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I am an MVC C# newbie.

I have a project which is using the built-in simple membership features of .net. I have that all working fine. I do however want to prevent a user from choosing certain usernames when registering which are NOT in the database already, such as swear words (of which I have been using plenty today).

I want to test against this list both in an ajax call and on submit. What is the proper way of going about this? I already have the system checking for usernames in use from the DB with no problem.

I have added a list called ReservedWords to the RegisterModel, but I just do not know where or how even to populate it so that it is available to the 2 controllers (async and post).

The Model looks like this:

public class RegisterModel
{
    public string Email { get; set; }

    public string UserName { get; set; }

    public string Password { get; set; }

    public List<ReservedWord> ReservedWords { get; set; }
}

Am I supposed to populate it in the model file or in the controller? In either case can you please provide a sample?

The controller code is here for both the async and post backs:

 // POST: /Account/doesUserNameExist async

    [AllowAnonymous]
    [HttpPost]
    public JsonResult doesUserNameExist(string UserName)
    {
        var user = Membership.GetUser(UserName);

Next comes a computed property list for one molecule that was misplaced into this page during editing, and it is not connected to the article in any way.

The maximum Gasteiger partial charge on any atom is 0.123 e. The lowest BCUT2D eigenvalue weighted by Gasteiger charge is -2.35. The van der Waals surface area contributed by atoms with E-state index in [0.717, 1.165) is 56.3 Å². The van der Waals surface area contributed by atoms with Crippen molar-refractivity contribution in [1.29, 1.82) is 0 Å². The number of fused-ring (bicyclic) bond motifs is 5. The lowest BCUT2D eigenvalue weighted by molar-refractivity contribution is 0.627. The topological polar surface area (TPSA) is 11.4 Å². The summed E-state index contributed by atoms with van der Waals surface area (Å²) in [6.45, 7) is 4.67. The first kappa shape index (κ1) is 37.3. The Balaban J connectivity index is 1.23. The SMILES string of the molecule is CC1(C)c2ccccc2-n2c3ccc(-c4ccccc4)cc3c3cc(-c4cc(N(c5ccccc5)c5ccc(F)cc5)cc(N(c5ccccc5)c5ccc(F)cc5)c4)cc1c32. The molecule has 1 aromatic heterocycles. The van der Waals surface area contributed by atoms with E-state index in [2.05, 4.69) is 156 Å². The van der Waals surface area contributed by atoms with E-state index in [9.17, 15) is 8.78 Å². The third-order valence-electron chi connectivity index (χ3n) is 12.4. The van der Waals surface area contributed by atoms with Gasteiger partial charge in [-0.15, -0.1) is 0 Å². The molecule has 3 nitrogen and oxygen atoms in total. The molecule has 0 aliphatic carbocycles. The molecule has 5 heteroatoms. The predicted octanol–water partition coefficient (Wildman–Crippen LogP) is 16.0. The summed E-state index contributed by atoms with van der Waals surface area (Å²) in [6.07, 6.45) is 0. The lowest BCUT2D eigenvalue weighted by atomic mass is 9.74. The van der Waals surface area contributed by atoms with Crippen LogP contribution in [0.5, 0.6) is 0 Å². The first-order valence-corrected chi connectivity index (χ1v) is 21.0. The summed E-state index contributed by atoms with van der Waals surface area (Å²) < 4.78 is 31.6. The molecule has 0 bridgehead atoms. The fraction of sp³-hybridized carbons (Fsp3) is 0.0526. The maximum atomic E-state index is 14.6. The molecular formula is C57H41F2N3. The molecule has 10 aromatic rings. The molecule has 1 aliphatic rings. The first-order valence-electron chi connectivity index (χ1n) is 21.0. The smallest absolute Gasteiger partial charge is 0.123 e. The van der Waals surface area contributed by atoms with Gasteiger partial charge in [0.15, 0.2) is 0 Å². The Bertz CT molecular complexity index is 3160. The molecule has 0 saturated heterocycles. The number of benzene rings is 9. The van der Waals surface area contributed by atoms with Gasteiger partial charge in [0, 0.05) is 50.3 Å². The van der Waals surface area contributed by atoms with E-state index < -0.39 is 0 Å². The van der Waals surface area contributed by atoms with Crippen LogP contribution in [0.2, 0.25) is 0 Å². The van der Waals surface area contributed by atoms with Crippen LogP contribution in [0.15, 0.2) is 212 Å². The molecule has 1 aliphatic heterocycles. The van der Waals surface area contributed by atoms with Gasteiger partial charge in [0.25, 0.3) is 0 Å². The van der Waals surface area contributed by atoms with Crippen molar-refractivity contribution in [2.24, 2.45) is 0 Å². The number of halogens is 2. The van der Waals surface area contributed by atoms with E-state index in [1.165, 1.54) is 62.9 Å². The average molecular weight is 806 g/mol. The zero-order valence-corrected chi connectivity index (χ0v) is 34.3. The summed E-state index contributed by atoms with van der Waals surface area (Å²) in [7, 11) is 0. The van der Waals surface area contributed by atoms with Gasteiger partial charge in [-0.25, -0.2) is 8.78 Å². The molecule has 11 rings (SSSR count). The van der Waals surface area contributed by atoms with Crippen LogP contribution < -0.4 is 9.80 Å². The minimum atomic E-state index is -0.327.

return Json(user == null);
    }


 // POST: /Account/Register

    [HttpPost]
    [AllowAnonymous]
    [ValidateAntiForgeryToken]
    public ActionResult Register(RegisterModel model)
    {
        if (ModelState.IsValid)
        {
            // Attempt to register the user
            try
            {
                WebSecurity.CreateUserAndAccount(model.UserName, model.Password);
                Roles.AddUserToRole(model.UserName, Request.Form["RoleName"]);
                WebSecurity.Login(model.UserName, model.Password);

                return RedirectToAction("Index", "Home");
            }
            catch (MembershipCreateUserException e)
            {
                ModelState.AddModelError("", ErrorCodeToString(e.StatusCode));
            }
        }

        // If we got this far, something failed, redisplay form
        return View(model);
    }

Thanks in advance!!!!!


Update

So I followed the advice to create a custom validation attribute and it works great on submit. Thanks! Is there a way to get it to work with the client side validation? I have a similar custom validation attribute which compares two fields and makes sure they're not equal. I followed that code but no luck. Here is the code now:

public class BlackListWordAttribute : ValidationAttribute, IClientValidatable
{
    private const string defaultErrorMessage = "{0} cannot use forbidden word.";

    private readonly List<string> blackListedWords = new List<string>();

    public BlackListWordAttribute()
        : base(defaultErrorMessage)
    {
        //populate from database or text file with cache dependency on either
        blackListedWords.Add("bananas");
    }

    public override string FormatErrorMessage(string name)
    {
        return string.Format(ErrorMessageString, name);
    }

    protected override ValidationResult IsValid(object value, ValidationContext validationContext)
    {
        if (value != null)
        {
            if (blackListedWords.Any(x => x.ToLower() == value.ToString().ToLower()))
            {
                return new ValidationResult(FormatErrorMessage(validationContext.DisplayName));
            }
        }

        return ValidationResult.Success;
    }